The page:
I’ve reviewed a lot of gear over the years and sometimes it’s hard to think of new ways to test things. This one, however, was a lot of fun: 4 sports, 1 day, 1 pair of Blundstones. This is how the review starts:
Blundstone boots are the de facto footwear for the mountain town I live in. They’re so ubiquitous, the entrance way to house parties resemble a Blundstone factory floor. I remember one New Year’s Eve bash in particular where there were about 20 pairs of the boots by the front door and at the end of the party, CBC Journalist Bob Keating was dismayed to learn a particularly exuberant reveller had taken home his size 12s, and left him her size sevens. Despite their popularity, I had never owned a pair of Blundstones, preferring my Chuck Taylors even in the soppiest of weather. So when I was given a pair of black, leather-lined, round toe #558 boots to review I admit it took me a long time to leave the Chucks behind and start stomping around in them. In fact, my first few goes with the Blundstones were a bit uncomfortable: there was a particular spot that pinched around my ankle but very quickly the leather moulded to my foot and they were good to go.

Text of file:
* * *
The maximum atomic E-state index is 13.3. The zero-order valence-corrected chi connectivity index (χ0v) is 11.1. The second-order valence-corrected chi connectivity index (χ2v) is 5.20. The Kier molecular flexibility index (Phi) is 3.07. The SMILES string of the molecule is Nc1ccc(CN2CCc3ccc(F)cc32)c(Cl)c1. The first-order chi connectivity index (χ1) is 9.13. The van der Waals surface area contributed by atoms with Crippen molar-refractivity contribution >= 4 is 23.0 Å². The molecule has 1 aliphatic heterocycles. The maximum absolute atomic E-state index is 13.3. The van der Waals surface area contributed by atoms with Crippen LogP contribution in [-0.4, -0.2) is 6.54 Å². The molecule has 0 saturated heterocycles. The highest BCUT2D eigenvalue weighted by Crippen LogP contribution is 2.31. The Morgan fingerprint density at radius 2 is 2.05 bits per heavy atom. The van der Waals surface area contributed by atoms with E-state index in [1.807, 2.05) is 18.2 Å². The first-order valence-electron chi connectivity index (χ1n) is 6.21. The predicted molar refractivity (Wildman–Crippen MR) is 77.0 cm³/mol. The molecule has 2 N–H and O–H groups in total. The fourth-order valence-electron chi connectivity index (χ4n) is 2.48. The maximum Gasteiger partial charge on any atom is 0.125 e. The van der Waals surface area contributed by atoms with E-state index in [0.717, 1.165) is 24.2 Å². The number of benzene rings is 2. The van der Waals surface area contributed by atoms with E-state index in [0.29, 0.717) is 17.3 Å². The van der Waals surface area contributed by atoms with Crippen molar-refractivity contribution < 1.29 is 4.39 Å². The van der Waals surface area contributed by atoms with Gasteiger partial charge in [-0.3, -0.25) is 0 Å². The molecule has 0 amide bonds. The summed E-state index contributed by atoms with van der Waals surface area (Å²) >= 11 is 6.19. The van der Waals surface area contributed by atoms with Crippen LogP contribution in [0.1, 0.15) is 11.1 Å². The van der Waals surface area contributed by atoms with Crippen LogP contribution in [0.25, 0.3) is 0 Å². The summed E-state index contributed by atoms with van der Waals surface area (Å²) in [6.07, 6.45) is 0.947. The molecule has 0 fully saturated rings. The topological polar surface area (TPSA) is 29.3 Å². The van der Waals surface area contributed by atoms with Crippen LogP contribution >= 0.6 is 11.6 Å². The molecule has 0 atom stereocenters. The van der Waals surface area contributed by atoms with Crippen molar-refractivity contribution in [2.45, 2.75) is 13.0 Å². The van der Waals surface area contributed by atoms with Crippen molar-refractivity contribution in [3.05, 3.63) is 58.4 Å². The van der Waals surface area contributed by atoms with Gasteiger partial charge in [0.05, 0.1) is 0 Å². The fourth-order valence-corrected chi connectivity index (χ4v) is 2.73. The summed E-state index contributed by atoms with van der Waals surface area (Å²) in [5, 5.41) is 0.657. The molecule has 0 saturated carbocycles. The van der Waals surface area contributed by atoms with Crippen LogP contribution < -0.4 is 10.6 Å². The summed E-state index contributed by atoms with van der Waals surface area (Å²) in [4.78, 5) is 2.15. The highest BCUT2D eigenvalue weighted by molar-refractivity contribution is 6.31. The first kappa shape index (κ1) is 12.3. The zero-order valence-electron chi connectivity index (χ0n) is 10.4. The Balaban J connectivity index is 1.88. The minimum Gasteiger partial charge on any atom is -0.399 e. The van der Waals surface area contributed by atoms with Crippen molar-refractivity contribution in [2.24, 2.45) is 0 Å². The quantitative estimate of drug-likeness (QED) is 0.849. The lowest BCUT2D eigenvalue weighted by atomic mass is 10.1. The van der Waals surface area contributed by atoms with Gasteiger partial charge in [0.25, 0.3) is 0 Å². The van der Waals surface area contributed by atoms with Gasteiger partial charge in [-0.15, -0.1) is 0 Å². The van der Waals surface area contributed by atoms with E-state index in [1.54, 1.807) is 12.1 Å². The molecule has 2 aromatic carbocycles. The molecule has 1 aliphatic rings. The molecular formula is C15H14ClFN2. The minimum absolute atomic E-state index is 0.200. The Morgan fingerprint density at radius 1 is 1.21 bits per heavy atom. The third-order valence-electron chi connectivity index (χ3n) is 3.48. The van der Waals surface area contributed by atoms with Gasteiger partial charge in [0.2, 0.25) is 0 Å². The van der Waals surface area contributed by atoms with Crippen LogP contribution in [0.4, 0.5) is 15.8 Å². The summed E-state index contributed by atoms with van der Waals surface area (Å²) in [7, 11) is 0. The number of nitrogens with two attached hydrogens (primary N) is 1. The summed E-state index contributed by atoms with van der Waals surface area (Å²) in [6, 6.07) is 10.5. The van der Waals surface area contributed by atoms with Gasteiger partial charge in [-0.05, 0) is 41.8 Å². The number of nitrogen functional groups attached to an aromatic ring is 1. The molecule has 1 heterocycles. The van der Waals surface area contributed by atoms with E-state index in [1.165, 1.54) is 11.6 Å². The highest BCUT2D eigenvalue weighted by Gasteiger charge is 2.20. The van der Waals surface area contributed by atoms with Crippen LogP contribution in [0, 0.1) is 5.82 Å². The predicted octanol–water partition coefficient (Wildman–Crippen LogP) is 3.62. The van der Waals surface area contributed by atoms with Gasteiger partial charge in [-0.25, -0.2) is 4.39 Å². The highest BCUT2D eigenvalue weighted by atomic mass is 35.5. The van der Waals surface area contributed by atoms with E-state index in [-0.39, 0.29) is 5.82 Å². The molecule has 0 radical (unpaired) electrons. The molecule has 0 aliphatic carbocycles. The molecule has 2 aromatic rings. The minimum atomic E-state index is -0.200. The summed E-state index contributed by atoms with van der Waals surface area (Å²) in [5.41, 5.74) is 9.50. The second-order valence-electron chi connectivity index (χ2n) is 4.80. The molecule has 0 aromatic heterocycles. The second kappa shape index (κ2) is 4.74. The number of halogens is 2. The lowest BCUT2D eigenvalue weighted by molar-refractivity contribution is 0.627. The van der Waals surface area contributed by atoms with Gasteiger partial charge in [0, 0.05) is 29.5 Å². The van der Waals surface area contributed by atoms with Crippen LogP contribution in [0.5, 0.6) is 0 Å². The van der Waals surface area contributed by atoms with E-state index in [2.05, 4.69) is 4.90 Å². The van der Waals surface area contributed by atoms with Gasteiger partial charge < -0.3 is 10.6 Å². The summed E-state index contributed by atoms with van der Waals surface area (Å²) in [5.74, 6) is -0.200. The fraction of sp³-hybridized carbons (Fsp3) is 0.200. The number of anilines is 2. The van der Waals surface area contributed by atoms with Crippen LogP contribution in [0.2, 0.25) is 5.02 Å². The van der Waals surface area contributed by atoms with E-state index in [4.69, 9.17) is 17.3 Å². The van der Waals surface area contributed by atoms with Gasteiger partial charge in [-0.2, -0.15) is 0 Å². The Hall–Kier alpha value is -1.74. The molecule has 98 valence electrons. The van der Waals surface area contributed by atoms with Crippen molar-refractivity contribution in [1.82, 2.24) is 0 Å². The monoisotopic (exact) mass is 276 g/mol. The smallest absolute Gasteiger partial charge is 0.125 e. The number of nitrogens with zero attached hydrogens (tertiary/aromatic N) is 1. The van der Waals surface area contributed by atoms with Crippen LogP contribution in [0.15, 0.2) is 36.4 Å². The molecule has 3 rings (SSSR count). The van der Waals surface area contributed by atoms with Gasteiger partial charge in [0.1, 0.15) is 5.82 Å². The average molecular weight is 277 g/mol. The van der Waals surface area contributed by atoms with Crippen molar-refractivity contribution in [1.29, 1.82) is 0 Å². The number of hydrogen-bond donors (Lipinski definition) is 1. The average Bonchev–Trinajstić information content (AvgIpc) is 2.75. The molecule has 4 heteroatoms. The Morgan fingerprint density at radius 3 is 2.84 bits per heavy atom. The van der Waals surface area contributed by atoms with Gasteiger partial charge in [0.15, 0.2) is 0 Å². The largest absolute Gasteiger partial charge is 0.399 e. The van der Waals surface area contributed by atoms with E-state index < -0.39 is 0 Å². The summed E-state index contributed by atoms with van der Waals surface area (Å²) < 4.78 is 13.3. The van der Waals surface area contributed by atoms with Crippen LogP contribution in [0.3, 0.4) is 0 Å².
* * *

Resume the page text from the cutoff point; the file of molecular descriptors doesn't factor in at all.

At that point I looked into the company and learned it was started by John and Eliza Blundstone in Hobart, Australia, way back in 1870. It’s since changed hands a few times and is now owned by the Cuthbertson family who continue to operate the headquarters out of Tasmania, but most of the boots have been made overseas since 2007. (As of this writing the company makes 37 different kinds and colours including steel-toed work boots, kids boots and winter-specific boots with Thinsulate insulation.)
Read the entire review on Mountain Culture Group.